Interstellar medium

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File:WHAM survey.png
The distribution of ionized hydrogen (known by astronomers as H II from old spectroscopic terminology) in the parts of the Galactic interstellar medium visible from the Earth's northern hemisphere as observed with the Wisconsin Hα Mapper (Haffner et al. 2003).

In astronomy, the interstellar medium (or ISM) is the gas and dust that pervade interstellar space: the matter that exists between the stars within a galaxy. It fills interstellar space and blends smoothly into the surrounding intergalactic medium. The energy, in the form of electromagnetic radiation, that occupies the same volume is the interstellar radiation field.

The interstellar medium consists of an extremely dilute (by terrestrial standards) mixture of ions, atoms, molecules, larger dust grains, cosmic rays, and (galactic) magnetic fields (Spitzer 1978). The matter consists of about 99% gas and 1% dust by mass. Densities range from a few thousand to a few hundred million particles per cubic meter with an average value in the Milky Way Galaxy of a million particles per cubic meter. As a result of primordial nucleosynthesis, the gas is roughly 90% hydrogen and 10% helium by number of nuclei, with additional heavier elements ("metals" in astronomical parlance) present in trace amounts.

The ISM plays a crucial role in astrophysics precisely because of its intermediate role between stellar and galactic scales. Stars form within the densest regions of the ISM, molecular clouds, and replenish the ISM with matter and energy through planetary nebulae, stellar winds, and supernovae. This interplay between stars and the ISM helps determine the rate at which a galaxy depletes its gaseous content, and therefore its lifespan of active star formation.

The history of knowledge of interstellar space

The nature of the interstellar medium has received the attention of astronomers and scientists over the centuries. However, they first had to acknowledge the basic concept of "interstellar" space. The term appears to have been first used in print by Bacon (1626, § 354–5): "The Interstellar Skie.. hath .. so much Affinity with the Starre, that there is a Rotation of that, as well as of the Starre." Later, natural philosopher Template:Harvard citations/core discussed "The inter-stellar part of heaven, which several of the modern Epicureans would have to be empty."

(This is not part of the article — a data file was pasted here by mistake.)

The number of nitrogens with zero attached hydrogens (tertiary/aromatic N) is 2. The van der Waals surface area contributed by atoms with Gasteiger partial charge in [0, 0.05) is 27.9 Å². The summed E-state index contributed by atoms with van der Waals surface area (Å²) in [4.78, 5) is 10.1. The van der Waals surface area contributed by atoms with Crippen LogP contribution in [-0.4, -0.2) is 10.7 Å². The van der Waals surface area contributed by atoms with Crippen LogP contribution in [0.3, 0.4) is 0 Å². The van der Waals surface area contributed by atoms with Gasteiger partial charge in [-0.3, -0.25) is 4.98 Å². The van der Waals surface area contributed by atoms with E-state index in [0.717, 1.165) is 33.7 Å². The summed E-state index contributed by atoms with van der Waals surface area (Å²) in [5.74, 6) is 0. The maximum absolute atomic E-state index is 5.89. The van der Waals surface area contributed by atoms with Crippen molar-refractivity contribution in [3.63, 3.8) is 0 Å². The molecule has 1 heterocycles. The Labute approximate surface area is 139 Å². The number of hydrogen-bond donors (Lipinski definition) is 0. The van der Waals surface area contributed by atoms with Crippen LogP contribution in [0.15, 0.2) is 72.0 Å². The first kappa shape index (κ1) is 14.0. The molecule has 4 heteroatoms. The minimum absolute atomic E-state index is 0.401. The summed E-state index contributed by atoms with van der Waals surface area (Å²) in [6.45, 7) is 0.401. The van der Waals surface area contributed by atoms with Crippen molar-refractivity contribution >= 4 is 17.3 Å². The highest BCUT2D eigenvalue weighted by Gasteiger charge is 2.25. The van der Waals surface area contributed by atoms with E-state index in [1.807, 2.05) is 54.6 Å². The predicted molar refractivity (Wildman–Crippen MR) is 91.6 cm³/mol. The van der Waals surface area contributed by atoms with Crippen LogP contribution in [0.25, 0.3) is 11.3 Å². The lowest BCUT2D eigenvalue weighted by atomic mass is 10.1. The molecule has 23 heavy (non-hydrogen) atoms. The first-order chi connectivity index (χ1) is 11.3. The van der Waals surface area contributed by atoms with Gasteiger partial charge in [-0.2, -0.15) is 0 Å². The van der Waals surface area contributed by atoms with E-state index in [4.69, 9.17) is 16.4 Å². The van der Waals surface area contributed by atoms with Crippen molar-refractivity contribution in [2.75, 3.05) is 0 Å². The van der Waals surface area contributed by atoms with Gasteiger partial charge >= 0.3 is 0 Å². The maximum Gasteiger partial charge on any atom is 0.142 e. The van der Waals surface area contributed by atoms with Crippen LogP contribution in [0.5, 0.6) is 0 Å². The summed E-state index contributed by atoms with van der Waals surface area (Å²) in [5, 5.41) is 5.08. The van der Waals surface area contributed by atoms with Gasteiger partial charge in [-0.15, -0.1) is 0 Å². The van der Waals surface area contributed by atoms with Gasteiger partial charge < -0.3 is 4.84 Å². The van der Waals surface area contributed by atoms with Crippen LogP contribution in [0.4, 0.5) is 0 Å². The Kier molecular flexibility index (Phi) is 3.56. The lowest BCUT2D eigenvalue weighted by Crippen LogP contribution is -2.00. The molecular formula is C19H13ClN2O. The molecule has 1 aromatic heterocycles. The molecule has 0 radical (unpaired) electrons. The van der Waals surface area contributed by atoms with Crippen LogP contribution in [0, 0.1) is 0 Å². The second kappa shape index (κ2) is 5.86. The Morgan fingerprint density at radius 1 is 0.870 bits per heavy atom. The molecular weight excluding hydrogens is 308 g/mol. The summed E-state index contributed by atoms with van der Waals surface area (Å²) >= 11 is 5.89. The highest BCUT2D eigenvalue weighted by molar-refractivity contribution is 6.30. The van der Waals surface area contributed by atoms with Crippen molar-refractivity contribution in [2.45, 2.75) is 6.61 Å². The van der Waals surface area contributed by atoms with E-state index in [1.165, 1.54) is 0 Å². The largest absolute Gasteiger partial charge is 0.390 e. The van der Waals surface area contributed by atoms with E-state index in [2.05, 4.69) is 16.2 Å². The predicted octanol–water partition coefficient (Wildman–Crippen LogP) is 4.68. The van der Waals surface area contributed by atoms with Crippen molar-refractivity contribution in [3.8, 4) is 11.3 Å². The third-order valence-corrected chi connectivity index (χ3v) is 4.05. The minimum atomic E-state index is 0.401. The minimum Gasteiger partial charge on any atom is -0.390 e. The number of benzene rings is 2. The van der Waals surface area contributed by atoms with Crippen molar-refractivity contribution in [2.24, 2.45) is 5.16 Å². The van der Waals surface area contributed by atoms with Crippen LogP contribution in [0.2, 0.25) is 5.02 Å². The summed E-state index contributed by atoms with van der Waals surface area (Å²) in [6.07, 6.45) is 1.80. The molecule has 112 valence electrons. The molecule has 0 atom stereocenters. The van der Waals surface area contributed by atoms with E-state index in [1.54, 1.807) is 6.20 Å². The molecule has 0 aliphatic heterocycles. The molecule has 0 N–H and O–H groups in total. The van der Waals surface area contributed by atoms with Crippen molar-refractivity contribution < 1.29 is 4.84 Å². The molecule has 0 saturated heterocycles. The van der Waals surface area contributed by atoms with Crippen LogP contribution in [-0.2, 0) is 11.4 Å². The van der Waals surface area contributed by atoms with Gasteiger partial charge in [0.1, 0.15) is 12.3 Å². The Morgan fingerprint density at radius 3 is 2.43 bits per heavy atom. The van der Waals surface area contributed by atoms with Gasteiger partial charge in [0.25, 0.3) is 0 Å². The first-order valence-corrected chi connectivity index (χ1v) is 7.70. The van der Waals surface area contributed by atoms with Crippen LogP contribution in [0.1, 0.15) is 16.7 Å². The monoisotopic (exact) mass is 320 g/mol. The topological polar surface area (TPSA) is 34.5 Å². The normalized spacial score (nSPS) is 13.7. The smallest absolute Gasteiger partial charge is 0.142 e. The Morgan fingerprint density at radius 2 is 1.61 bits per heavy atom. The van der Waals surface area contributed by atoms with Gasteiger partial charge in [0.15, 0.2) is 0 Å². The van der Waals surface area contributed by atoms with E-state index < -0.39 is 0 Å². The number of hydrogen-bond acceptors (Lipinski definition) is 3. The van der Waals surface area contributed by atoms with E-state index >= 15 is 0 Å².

Before modern electromagnetic theory early physicists postulated that an invisible luminiferous aether existed as a medium to carry lightwaves. It was assumed that this aether extended into interstellar space, as Patterson (1862) wrote, "this efflux occasions a thrill, or vibratory motion, in the ether which fills the interstellar spaces."

The advent of deep photographic imaging allowed Edward Barnard to produce the first images of dark nebulae silhouetted against the background star field of the galaxy while the first actual detection of cold diffuse matter in interstellar space was made by Johannes Hartmann in 1904 through the use of absorption line spectroscopy. In this historic study of the spectrum and orbit of Delta Orionis, Hartmann observed the light coming from this star and realized that some of this light was being absorbed before it reached the Earth. Hartmann reported that absorption from the "K" line of calcium appeared "extraordinarily weak, but almost perfectly sharp" and also reported the "quite surprising result that the calcium line at 393.4 nanometres does not share in the periodic displacements of the lines caused by the orbital motion of the spectroscopic binary star". The stationary nature of the line led Hartmann to conclude that the gas responsible for the absorption was not present in the atmosphere of Delta Orionis, but was instead located within an isolated cloud of matter residing somewhere along the line-of-sight to this star. This discovery launched the study of the ISM.

Following the identification of interstellar calcium absorption by Hartmann, interstellar sodium was detected by Heger (1919) through the observation of stationary absorption from the atom's "D" lines at 589.0 and 589.6 nanometres towards Delta Orionis and Beta Sco.

Subsequent observations of the "H" and "K" lines of calcium by Beals (1936) revealed double and asymmetric profiles in the spectra of Epsilon and Zeta Orionis. These were the first steps in the study of the very complex interstellar sightline towards Orion. Asymmetric absorption line profiles are the result of the superposition of multiple absorption lines, each corresponding to the same atomic transition (for example the "K" line of calcium), but occurring in interstellar clouds with different radial velocities. Because each cloud has a different velocity (either towards or away from the observer/Earth) the absorption lines occurring within each cloud is either Blue-shifted or Red-shifted (respectively) from the lines rest wavelength through the Doppler Effect. These observations highlight that matter is not distributed homogeneously and were the first evidence for the presence of multiple discrete clouds within the ISM.